Climax Geared Steam Locomotives

Geared Steam Locomotive Works

Home| Baldwin| Bell| Byers| Climax| Davenport| Dewey| Dunkirk| Heisler| Other| Rod| Shay| Willamette|
Books| Search| Mail Me| Videos|

<Climax Main

"A Twenty-Five Ton Geared Logging Locomotive"
Scientific American - October 24, 1896

The geared locomotive is finding increasing favor for work on the heavy grades encountered in mountain logging. The device of coupling on another pair of axles when it is desired to increase the adhesion, which is practicable on trunk railroads, is impossible on the average logging road, on account of the sharp curvature of the line. The length of the rigid wheel base must be kept down to a point which prevents any successful coupling up of many drivers by the ordinary methods.   ***** DO NOT COPY **** Violators will be prosecuted!

Driving Gear Of Truck For Logging Locomotive.

The 25 ton locomotive shown in the accompanying illustrations is one of a type that is manufactured by the Climax Manufacturing Company, of Corry, Pa, for use in logging camps, coal mines, sugar plantations and under any conditions where heavy grades and rough and uneven track are encountered. The necessary lateral flexibility is obtained by carrying the locomotive upon two end trucks and transmitting the power to the wheels, all of which act as drivers, by means of flexible shafting and bevel gears.    ***** DO NOT COPY **** Violators will be prosecuted!

The frame consists of two 8 inch channel irons, and has large corner brackets riveted to the channels and bolted to oak end sills. The channels are also connected by double trussed iron bolsters which distribute the weight to the trucks.

Truck of Logging Locomotive For Use On Wood Rails.

The cylinders are bolted to the frame and the power is transmitted from the engine shaft by means of heavy steel bevel gears to a flexible shaft, which runs beneath the frame and over the center of the trucks. The details of the driving mechanism on the trucks are shown in the accompanying illustrations, one of which shows the style with corrugated wheels adapted for use on wooden track and the other for use on ordinary steel rail. At is junction with the trucks the line shaft is provided with a universal joint, and it is carried in cross boxes journaled upon the axles, the alignment being secured by means of sleeve couplings and bronze rings, which hold the gears in mesh and the line shaft in position. The cross boxes are provided with metal liners 14 inches long, adjustable to wear. The two inside pinions, which are cast solid to the horns, are keyed to the line shaft, and thus each wheel of the locomotive is made practically a direct driver. The axles are 4 inches and the line shafts 3 inches in diameter. There are ten coil springs in each truck, one over each axle and the others between the sandboards. A steam brake cylinder is attached to the center of each truck, by which means the use of long brake rods, which cause corner binding on curves is avoided.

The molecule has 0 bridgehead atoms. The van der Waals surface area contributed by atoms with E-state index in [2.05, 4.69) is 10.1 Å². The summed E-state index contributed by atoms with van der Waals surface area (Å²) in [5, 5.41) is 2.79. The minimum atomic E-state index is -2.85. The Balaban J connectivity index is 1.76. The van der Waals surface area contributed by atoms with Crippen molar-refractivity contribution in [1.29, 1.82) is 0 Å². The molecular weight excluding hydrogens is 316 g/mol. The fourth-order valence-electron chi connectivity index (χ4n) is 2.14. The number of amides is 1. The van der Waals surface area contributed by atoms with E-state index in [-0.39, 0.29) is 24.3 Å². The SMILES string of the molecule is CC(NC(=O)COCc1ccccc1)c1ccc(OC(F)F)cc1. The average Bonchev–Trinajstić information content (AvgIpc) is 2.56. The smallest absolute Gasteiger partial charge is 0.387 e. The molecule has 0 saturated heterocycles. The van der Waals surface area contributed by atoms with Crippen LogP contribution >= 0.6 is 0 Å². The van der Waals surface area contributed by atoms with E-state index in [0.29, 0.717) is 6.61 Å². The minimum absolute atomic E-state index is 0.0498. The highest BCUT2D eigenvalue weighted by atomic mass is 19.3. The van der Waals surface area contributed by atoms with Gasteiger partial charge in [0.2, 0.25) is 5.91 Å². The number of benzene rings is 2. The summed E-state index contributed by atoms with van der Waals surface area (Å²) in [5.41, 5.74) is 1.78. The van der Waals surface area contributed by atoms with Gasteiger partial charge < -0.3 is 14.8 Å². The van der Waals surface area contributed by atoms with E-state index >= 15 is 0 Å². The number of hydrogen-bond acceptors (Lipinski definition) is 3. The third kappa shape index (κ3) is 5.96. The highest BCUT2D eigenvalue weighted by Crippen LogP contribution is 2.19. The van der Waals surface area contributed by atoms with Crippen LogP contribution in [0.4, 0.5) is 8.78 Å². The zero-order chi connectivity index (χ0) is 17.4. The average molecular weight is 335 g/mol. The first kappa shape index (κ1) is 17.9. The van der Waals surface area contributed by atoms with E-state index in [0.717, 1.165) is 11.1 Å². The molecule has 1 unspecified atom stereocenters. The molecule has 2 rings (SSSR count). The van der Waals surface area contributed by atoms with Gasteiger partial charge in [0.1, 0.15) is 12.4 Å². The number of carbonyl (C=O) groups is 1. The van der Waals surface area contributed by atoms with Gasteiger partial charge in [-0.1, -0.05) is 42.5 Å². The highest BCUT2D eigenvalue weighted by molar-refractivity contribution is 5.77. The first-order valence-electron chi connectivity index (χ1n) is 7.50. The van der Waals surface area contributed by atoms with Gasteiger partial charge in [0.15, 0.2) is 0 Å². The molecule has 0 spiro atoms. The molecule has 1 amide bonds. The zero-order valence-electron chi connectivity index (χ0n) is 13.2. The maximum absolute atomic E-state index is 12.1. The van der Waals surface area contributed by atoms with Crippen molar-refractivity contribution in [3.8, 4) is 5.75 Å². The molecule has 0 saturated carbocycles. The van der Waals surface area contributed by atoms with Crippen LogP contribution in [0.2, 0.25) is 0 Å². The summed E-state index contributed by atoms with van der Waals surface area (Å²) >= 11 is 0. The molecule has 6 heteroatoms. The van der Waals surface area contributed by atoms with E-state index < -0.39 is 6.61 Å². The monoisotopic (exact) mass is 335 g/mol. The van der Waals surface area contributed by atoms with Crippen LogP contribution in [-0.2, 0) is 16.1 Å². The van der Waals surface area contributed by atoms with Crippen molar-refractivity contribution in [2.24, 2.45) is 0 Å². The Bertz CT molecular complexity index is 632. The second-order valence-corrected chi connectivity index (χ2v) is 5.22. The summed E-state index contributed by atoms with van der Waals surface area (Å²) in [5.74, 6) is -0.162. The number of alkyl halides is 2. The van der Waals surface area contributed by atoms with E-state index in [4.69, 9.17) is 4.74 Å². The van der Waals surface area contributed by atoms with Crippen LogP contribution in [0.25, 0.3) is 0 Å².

The latest system of carrying the cross boxes and arranging the gear is that shown in the truck for use on steel rails, where the pinions are arranged on the outside of the axles.    ***** DO NOT COPY **** Violators will be prosecuted!

These locomotives are doing good work on logging roads having grades up to 8 feet in 100. In one case a 25 ton engine has pulled four loaded standard gage logging cars, with 3,000 to 5,000 feet of green hemlock logs on each car, up an 8 per cent grade and twelve loaded cars over a 4 per cent grade.    ***** DO NOT COPY **** Violators will be prosecuted!


A Twenty-Five Ton Geared Logging Locomotive



This information was transcribed in its entirety from the article entitled "A Twenty-five Ton Geared Logging Locomotive" that appeared on page 316 of the October 24, 1896 issue of Scientific American.

Home| Baldwin| Bell| Byers| Climax| Davenport| Dewey| Dunkirk| Heisler| Other| Rod| Shay| Willamette|
Books| Search| Mail Me| Videos|

   We  Need  Your  Help!  

Page changed: December 15, 2012 10:50:07 AM